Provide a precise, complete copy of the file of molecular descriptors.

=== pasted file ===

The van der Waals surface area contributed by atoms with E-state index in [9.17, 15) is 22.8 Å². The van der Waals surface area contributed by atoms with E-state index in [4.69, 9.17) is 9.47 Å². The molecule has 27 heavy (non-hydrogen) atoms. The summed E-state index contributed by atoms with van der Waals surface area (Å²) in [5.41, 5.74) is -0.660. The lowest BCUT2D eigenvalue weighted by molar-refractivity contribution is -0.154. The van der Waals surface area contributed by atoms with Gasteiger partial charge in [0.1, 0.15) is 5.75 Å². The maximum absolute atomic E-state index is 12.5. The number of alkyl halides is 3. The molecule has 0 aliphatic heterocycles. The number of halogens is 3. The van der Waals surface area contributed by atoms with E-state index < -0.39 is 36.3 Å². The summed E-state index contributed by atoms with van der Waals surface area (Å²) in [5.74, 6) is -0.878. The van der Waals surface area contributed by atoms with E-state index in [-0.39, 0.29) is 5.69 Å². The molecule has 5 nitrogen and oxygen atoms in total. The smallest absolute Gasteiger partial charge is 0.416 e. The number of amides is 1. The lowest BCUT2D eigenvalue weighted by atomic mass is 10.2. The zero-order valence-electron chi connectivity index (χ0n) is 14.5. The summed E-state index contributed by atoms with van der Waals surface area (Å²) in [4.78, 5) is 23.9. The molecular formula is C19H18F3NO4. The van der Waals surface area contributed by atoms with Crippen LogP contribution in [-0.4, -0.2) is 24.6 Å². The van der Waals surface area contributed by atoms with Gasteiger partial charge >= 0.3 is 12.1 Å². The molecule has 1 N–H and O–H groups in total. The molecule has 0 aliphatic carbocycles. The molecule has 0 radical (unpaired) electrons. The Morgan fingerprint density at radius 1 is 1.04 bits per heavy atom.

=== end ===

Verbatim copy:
The van der Waals surface area contributed by atoms with E-state index in [9.17, 15) is 22.8 Å². The van der Waals surface area contributed by atoms with E-state index in [4.69, 9.17) is 9.47 Å². The molecule has 27 heavy (non-hydrogen) atoms. The summed E-state index contributed by atoms with van der Waals surface area (Å²) in [5.41, 5.74) is -0.660. The lowest BCUT2D eigenvalue weighted by molar-refractivity contribution is -0.154. The van der Waals surface area contributed by atoms with Gasteiger partial charge in [0.1, 0.15) is 5.75 Å². The maximum absolute atomic E-state index is 12.5. The number of alkyl halides is 3. The molecule has 0 aliphatic heterocycles. The number of halogens is 3. The van der Waals surface area contributed by atoms with E-state index < -0.39 is 36.3 Å². The summed E-state index contributed by atoms with van der Waals surface area (Å²) in [5.74, 6) is -0.878. The van der Waals surface area contributed by atoms with E-state index in [-0.39, 0.29) is 5.69 Å². The molecule has 5 nitrogen and oxygen atoms in total. The smallest absolute Gasteiger partial charge is 0.416 e. The number of amides is 1. The lowest BCUT2D eigenvalue weighted by atomic mass is 10.2. The zero-order valence-electron chi connectivity index (χ0n) is 14.5. The summed E-state index contributed by atoms with van der Waals surface area (Å²) in [4.78, 5) is 23.9. The molecular formula is C19H18F3NO4. The van der Waals surface area contributed by atoms with Crippen LogP contribution in [-0.4, -0.2) is 24.6 Å². The van der Waals surface area contributed by atoms with Gasteiger partial charge >= 0.3 is 12.1 Å². The molecule has 1 N–H and O–H groups in total. The molecule has 0 aliphatic carbocycles. The molecule has 0 radical (unpaired) electrons. The Morgan fingerprint density at radius 1 is 1.04 bits per heavy atom.